Break the deadlock in negotiations | by Andrew Hillman

Deadlock in negotiations or impasse in negotiations is usually as a result of an issue or condition that neither side seems to be able to agree on - it can bring the entire negotiation to a grinding halt.

What can you do as a negotiator when you find yourself faced with a deadlocked negotiation?

Here are six techniques that can be used when dealing with deadlocked negotiations:

1. Take a break: Taking break, whether short or extended, can be one of the most powerful ways to break a negotiation block. A few hours break may be all that is needed to recharge batteries and see a new angle with which to address the impasse.

2.Change the setting: The negotiators may have been negotiating in the same room for many hours. Changing the setting may give both sides the feeling that a new round of negotiations has started. Old assumptions may be put aside and a fresh perspective may be just what is needed to get the negotiations back on track.

3. Change the negotiator:  The negotiation may have run into a deadlock,` because one or more of the negotiators who is involved in the discussions just can’t find a different way to look at the situation. Switching out the negotiator may be what is needed to move the discussions forward.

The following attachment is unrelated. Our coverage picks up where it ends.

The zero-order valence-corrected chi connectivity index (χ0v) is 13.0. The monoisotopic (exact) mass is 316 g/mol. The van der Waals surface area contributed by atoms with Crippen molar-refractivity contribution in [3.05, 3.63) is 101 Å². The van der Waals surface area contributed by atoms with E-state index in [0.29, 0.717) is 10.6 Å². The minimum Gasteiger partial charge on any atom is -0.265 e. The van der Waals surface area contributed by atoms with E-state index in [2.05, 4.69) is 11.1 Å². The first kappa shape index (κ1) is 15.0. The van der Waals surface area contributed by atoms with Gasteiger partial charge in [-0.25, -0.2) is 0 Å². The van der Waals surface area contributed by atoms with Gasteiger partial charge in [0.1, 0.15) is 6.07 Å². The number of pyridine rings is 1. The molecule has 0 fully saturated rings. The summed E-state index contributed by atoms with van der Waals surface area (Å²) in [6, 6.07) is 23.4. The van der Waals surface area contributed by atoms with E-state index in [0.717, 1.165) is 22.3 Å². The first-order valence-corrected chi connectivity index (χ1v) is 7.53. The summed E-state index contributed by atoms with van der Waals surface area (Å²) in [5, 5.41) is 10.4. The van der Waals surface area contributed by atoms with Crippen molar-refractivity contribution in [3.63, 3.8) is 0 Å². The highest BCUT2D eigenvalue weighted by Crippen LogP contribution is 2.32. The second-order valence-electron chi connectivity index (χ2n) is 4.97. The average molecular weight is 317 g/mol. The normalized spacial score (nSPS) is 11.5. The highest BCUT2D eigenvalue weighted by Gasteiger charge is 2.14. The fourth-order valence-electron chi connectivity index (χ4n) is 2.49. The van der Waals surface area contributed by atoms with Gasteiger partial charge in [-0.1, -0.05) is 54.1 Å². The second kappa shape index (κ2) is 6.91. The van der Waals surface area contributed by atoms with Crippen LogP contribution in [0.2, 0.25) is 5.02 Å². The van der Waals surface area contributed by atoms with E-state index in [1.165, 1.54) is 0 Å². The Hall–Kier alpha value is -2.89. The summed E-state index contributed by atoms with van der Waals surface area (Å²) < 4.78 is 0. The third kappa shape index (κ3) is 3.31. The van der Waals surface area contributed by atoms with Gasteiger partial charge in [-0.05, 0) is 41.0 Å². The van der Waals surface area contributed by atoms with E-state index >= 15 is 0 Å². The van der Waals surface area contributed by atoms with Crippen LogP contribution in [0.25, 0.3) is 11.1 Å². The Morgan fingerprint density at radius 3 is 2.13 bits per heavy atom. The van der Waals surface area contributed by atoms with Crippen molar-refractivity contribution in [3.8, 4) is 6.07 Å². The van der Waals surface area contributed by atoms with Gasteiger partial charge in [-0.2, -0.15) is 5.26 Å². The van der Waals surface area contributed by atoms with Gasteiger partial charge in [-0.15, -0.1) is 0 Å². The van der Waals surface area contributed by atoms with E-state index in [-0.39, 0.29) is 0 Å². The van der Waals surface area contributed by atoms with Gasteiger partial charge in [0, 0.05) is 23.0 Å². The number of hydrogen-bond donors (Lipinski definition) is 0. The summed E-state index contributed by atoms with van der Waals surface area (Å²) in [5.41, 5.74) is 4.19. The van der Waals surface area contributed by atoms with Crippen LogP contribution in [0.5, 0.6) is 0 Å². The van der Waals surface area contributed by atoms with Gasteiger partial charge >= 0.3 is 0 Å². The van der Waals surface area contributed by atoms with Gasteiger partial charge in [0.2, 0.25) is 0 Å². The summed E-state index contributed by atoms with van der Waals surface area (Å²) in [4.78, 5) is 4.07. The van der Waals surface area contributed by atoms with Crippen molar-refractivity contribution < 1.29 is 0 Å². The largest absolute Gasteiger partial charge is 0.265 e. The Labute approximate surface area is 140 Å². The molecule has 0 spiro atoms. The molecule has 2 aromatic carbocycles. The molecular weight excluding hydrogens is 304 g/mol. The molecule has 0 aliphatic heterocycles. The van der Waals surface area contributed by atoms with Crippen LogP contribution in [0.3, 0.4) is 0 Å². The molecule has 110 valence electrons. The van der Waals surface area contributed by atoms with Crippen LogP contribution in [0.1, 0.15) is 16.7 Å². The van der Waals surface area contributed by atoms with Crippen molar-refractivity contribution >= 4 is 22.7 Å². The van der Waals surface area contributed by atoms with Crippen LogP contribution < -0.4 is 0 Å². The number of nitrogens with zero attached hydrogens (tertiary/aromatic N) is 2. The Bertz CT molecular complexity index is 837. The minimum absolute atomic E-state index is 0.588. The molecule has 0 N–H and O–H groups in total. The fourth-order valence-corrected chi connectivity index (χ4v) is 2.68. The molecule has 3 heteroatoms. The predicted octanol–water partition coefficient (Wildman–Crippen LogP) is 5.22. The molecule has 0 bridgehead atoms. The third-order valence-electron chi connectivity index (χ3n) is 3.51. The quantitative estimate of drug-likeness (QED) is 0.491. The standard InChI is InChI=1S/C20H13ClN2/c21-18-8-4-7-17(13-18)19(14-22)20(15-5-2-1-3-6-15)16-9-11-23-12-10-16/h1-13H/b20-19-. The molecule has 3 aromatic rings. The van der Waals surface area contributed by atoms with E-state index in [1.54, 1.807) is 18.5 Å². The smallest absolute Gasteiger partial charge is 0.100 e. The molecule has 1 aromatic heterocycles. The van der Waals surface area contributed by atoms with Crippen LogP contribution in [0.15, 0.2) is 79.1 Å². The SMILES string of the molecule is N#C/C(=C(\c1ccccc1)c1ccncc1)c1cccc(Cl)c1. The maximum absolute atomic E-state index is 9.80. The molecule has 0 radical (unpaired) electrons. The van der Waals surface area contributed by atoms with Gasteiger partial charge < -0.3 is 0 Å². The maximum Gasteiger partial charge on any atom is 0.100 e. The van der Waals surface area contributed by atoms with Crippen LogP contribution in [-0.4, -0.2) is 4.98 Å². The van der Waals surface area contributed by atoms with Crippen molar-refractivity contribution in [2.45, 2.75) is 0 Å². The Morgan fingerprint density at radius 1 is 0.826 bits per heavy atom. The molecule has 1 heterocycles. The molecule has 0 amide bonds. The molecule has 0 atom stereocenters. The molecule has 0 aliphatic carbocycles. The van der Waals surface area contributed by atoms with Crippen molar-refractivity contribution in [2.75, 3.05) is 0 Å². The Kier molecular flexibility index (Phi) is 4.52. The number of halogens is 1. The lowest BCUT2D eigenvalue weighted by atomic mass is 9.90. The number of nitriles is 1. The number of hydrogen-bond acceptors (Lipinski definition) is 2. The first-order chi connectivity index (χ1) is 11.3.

4. Change Negotiation Levels: Often the deadlock is as a result of the negotiators not having the authority to suggest alternatives. Bringing in more senior negotiators, who have the authority to bend, will help get the process back on track again.

5.Increase Transparency: Each side has its own reason for not willing to move on the deadlock issue based on the information that they may currently have. Sometimes, being more transparent with the information which you have and laying this out on the table may result in change. The other side may learn something they didn’t know before which may be just what is needed to get the negotiations on track again.

6.Say “Let’s go for a Win-Win”: This is a great way to communicate to the other side that you wish to find a workable solution that benefits both sides. This may create the needed spark for the other side to find ways to work around the deadlock

Should you have exhausted all of your avenues and you still feel that you are unable to reach an agreement, then quitting allows both parties to go away and re-evaluate their positions. The side that suggests the termination or adjournment may retain the higher ground with reference to any future renewal in negotiations. If the deal is important enough, both sides will probably return with some new ideas. If you have achieved what you originally wanted from the negotiation, then don’t make the mistake of continuing to negotiate. View negotiations like climbing a mountain, once you have reached the summit the only way is down, so leave as quickly and as courteously as possible.

Andrew Hillman is Managing Director of Bespoke - www.bespokesourcing.co.za 
Posted on February 03, 2014

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